Hellabrunn's two orangutan babies are named
The orangutan boys born last autumn have finally been given names: Quentin and Quinn. They were named by their sponsor Emilo coffeehouse in Munich.
Slowly but surely, Quentin and Quinn have both begun to climb out of mum Matra's cuddly arms to explore their enclosure. They venture off with increasing frequency, each striking out on his own. On such adventures they sometimes try a bit of vegetable - after all, big sister Jolie and the other family members seem to think vegetables tastes pretty good.
Almost half a year has gone by since the births of the two orangutan babies - within weeks of each other. Matra gave birth to a healthy boy, Quentin, on 3 October, followed by Jahe who bore a son on 23 October. However, due to her relatively young age and inexperience, Jahe became quickly overwhelmed by the situation. As a result, Matra, who herself is a mother six times over, adopted Jahe's baby who she now takes loving care of alongside her own son. "She's done an amazing job with the two babies in the last few months and never loses her cool," says curator Beatrix Köhler. "Matra has been able to supply both babies with sufficient milk from the start, so that the two boys are now quite strong, and more and more active with each passing day."
It is not uncommon for an orangutan mum to care for multiple babies at the same time. This behaviour is known to occur among orangutans in their natural habitat as well as in zoos. In fact, zoos often find that the most experienced mum in the group also takes care of the other babies. At Hellabrunn, one can clearly see how closely Jahe, the birth mother of Quinn, observes Matra as she performs her maternal duties. This gives rise to the hope that whenever she next gives birth she will be able to raise the baby on her own.
Like all animals born at Hellabrunn in 2016, the two baby orangutans have been given names beginning with the letter Q. The names were chosen by their sponsor Emanuel Clemm, CEO and founder of Emilo coffeehouse in Munich. For Clemm this represents his second animal adoption at Hellabrunn. He previously sponsored the polar bear girl Nela. "Quentin and Quinn, the charming orangutan boys, are our new godchildren. After the enormous pleasure we had with Nela, the polar bear cub, we wanted to strengthen our friendship with the Hellabrunn Zoo, and so Quentin and Quinn have become, so to speak, the youngest members of our friendly Emilo team. We wish the two little ones all the best and many lovely visitors."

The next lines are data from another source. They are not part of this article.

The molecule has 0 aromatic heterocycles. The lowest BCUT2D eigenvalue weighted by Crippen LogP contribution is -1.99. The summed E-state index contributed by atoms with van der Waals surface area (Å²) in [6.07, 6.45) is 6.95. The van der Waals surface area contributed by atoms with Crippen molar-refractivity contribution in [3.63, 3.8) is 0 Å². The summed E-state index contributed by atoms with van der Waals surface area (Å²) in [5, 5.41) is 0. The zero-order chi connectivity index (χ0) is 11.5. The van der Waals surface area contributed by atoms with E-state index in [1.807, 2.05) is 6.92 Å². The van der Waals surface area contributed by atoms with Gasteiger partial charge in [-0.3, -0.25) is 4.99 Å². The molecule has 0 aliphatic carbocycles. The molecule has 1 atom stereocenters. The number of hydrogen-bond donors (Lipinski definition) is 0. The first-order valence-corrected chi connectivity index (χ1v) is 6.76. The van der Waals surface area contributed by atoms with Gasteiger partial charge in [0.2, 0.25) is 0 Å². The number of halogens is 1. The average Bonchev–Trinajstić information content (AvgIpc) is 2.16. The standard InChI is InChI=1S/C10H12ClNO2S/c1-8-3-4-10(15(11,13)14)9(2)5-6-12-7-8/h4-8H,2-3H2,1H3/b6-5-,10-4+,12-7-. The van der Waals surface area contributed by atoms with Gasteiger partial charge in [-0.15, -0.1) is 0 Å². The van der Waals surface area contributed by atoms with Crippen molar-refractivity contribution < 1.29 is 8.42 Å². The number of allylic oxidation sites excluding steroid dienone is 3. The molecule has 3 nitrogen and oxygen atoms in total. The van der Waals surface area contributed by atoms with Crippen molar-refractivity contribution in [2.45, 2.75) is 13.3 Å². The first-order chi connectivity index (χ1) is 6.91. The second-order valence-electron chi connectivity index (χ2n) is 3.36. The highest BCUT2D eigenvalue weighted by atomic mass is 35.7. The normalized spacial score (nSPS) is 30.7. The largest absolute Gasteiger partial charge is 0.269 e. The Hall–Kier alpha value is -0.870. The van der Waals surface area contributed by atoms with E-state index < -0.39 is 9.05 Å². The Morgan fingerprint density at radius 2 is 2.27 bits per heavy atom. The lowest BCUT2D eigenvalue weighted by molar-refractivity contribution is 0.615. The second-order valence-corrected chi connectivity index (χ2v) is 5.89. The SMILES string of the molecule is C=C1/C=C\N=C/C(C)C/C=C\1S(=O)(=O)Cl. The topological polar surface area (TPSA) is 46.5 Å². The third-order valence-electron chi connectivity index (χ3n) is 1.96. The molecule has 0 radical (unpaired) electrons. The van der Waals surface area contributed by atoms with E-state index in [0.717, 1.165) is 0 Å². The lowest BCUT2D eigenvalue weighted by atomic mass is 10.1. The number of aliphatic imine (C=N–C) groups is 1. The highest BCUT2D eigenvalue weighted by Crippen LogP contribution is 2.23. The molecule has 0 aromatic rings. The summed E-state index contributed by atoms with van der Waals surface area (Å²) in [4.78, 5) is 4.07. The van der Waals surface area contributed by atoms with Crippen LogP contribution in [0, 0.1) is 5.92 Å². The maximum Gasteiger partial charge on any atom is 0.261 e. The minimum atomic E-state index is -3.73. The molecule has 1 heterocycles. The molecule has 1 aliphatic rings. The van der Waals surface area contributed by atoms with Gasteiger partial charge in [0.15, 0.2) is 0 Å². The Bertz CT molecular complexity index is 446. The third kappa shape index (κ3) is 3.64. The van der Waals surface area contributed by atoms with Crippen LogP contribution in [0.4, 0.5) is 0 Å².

Orangutans are listed as critically endangered on the IUCN Red List of Threatened Species. There are only about 14,000 individuals remaining in the wild. Sumatran orangutans are only found in the wild on the island of Sumatra in Indonesia, where the population has suffered a dramatic decline due to continual habitat loss. In Indonesia, large swathes of forest are cleared to produce wood for paper production as well as for palm tree plantations for the production of palm oil.
For many years, Hellabrunn Zoo has supported a project by the Frankfurt Zoological Society, which operates a reintroduction station on Sumatra in the Bukit Tigapuluh National Park. The aim of the project is the release of Sumatran orangutans into their natural habitat. The ZGF also seeks to promote an eco-friendly economically viable agriculture through various initiatives that allow the communities living around the national park to remain faithful to their traditional way of life.
With the advent of spring, the apes will soon be allowed to venture out into their outdoor enclosure where they love to climb about. But first the weather still has to get a bit warmer: orangutans are used to the tropical temperatures of their homeland and, like us humans, can easily catch cold.
By the way: After a visit to Quentin and Quinn, visitors can stop by Café Mühle in the zoo and enjoy a cup of Emilo coffee.